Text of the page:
Tag Archives: open_literature

Partially reviving the Open Literature project

One of the projects which I have been involved in with Open Knowledge is the creation of a WordPress plug-in for the existing Textus project. To be fair, it has gone more slowly than I would like but I have finally got a test site up using Redhat’s OpenShift which makes it very easy to […]

Repost of Principles for Open Humanities and Literature

A while ago, I posted about the Panton Principles for Humanities and Literature. The Panton Principles are a set of guide lines for the development of Open Science and at the last Open Knowledge Foundation conference in London, I badgered Jonathan Gray about the idea of porting them to Literature and Humanities. One Sunday afternoon […]

Exploring Charles Dickens’s networks

As part of the ongoing Open Correspondence rewrite, I’ve started working on some visualisations after a conversation with Rufus Pollock during one of the Humanities calls. One of the immediate ones was a force-directed graph to link all the correspondents to the authors. Well author at the moment. Although I am aware of SigmaJS, I […]

Using Tesseract with Python for OCR

Following several conversations with Alex Butterworth over pots of tea in the crypt of St Mary’s Church in Oxford, I’ve been having a look at Python and its bindings with the Tesseract library. A quick Google search brought me to this post by Roy on building an HTTP service using Tornado. I am fairly new […]

Working on the Panton Principles for Open Literature and Humanities

The, it appears indefatigable, James Harriman-Smith and I, amongst others, had been talking about porting the Panton Principles to Open Literature and Humanities uses. After a Skype call, we created a first draft which is now online on the Open Literature wiki: http://wiki.openliterature.net/Principles and on the Open Literature mailing list. One of the matters that […]

Thinking about texts and communities at Textcamp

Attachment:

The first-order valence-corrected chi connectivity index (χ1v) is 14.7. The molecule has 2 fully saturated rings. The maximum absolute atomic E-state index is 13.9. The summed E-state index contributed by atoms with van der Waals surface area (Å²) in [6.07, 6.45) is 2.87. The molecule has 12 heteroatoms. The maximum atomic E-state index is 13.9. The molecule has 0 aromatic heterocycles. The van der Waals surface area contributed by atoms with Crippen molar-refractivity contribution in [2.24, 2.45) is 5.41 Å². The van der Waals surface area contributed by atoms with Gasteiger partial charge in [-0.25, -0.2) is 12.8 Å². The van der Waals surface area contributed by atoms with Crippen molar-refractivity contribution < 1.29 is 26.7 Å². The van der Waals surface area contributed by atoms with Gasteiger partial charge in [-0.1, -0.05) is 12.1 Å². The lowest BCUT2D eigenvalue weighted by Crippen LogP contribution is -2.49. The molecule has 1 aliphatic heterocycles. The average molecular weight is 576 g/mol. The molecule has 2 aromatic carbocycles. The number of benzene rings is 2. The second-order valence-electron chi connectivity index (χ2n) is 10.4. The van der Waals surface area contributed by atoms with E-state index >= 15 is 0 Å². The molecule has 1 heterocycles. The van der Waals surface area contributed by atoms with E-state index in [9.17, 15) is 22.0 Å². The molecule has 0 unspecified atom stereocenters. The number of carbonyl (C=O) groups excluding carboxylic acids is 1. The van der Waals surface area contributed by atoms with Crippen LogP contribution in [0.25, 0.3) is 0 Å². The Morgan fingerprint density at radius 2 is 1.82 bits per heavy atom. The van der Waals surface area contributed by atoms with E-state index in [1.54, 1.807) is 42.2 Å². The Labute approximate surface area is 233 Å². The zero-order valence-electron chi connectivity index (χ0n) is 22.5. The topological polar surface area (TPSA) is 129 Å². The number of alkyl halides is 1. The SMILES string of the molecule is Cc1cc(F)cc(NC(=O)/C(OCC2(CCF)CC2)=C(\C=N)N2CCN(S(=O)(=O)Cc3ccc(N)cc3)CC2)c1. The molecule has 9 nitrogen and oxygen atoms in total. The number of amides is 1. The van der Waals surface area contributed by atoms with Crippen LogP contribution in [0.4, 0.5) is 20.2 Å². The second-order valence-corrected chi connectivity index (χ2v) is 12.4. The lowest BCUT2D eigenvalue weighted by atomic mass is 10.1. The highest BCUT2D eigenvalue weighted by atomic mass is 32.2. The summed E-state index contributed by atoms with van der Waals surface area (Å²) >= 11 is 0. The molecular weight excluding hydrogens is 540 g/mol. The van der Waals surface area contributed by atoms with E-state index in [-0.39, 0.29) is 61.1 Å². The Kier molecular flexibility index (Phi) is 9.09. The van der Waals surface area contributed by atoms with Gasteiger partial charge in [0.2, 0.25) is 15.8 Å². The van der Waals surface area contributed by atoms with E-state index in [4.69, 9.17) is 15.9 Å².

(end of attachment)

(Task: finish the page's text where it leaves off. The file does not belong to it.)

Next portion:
Having gone to Textcamp yesterday, I started playing with Wordle and IBM’s Many Eyes at the suggestion of Dave Flanders of the JISC. As James Harriman-Smith, the organiser and Open Literature co-ordinator for the Open Knowledge Foundation, had suggested that this year is the anniversary of the manuscript of Alexander Pope‘s An Essay in Criticism, […]

Exposing the Classic Serial data

I’ve just been listening to the serialisation of Wilkie Collins’ The Moonstone on Radio Four in its Classic serial slot. Whilst¬† listening (and remembering how much I had enjoyed it when I read it years ago), I began thinking about trying to expose it as Linked Data so that the book’s publication detail could be […]

Weeknotes: Open Correspondence

I’ve been talking with Rufus Pollock about moving the Open Correspondence web site as we’ve had the occasional snafu with bringing the site back up after maintenance. I’m pleased to say that we managed the move last night and the site is back up, DNS moved and so on. The one thing that really surprised […]

Making Milton sparql

I’ve been going over some ideas that have been bubbling in my mind for a while about using RDF to load in further details about a test in question. I’ve gone back to an old Milton file, the Areopagitica,¬† that I created for another project but never really used. Essentially its part of the Burke […]

Tagging the revolution – exploring Edmund Burke’s Reflections on the Revolution in France

Over the weekend, I read an interesting article, “Edmund Burke: How did a long-dead Irishman become the hottest thinker of 2010?“, by Amol Rajan in the Independent on the philosopher, Edmund Burke. In the past I’ve read his musings on the sublime in “A Philosophical Enquiry into the Origin of our Ideas of the Sublime […]